A new government report shows that South Carolina banks as a whole earned $16 million more in profits last year compared to 2012.
The Federal Deposit Insurance Corp. said in its quarterly performance summary released Wednesday that the 69 financial institutions based in the state made $166 million, up almost 11 percent. That outpaced the national annual growth rate of 9.6 percent.
South Carolina was home to 69 federally insured lending institutions at year's end, down from 71 at the close of 2012. Employment in the industry in South Carolina dipped slightly to 9,271 positions as of Dec. 31, or about 100 fewer than a year earlier.
At the same time, the level of soured loans and repossessed real estate continued to fall, reflecting the broader rebound in the economy. So-called nonperforming assets declined 27 percent to 2.94 percent of total bank assets.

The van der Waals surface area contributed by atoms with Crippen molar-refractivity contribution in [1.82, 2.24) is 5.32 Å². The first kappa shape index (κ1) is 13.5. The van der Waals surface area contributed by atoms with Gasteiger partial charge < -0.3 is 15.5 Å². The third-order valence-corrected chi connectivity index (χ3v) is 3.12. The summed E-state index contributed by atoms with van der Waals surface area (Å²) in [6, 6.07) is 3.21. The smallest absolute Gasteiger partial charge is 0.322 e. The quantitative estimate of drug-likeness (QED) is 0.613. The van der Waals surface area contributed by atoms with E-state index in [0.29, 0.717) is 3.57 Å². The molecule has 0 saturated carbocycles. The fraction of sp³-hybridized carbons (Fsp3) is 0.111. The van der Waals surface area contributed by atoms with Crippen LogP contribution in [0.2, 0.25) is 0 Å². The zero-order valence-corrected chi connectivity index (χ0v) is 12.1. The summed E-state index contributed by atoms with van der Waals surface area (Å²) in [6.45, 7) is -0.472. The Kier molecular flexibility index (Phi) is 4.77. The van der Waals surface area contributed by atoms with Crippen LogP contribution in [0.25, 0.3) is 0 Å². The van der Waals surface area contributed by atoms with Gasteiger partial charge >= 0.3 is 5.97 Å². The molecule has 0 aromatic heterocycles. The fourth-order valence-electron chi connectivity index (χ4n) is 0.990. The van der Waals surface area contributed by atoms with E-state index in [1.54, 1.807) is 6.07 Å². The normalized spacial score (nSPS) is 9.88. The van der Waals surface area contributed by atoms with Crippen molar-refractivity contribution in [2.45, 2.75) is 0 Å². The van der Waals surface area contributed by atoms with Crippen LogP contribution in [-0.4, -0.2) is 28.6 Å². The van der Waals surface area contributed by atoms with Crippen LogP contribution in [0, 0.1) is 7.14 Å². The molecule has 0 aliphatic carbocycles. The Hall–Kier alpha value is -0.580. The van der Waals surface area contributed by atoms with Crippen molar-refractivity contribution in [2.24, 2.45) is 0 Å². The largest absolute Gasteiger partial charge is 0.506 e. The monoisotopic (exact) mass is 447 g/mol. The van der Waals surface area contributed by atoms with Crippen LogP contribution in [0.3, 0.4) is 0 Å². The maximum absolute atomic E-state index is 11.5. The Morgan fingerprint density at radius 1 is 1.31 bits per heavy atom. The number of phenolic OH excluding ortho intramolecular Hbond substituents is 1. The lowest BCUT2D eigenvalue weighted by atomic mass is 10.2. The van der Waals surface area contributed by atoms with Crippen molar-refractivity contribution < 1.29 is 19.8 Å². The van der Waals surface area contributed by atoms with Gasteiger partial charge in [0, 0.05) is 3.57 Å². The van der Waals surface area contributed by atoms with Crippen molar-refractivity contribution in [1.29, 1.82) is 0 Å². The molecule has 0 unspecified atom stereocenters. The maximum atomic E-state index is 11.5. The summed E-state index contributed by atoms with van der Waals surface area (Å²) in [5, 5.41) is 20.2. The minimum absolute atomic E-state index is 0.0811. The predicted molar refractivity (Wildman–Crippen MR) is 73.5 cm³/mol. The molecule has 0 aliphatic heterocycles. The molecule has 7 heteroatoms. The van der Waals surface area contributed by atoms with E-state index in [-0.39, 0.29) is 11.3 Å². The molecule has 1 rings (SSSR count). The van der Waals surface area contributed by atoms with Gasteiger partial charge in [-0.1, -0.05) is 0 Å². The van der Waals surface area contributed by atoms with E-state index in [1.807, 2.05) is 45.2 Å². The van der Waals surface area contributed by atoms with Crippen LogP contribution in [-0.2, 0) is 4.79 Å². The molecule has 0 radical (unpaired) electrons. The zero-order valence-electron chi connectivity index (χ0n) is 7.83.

Nationally, earnings at all banks increased to what the FDIC calls a record annual level of $154.7 billion. It exceeded the previous record profit of $145.2 billion in 2006.
The data provides fresh evidence of the industry's sustained recovery more than five years after the financial crisis struck. Still, the government says banks are still finding it difficult to increase revenues, and that a key reason they're able to boost earnings is that they're having to set less aside in their reserves to cover loan losses.
The FDIC, created during the Great Depression, monitors and examines the financial condition of U.S. banks. The agency guarantees deposits up to $250,000 per account.
The Associated Press contributed to this report.
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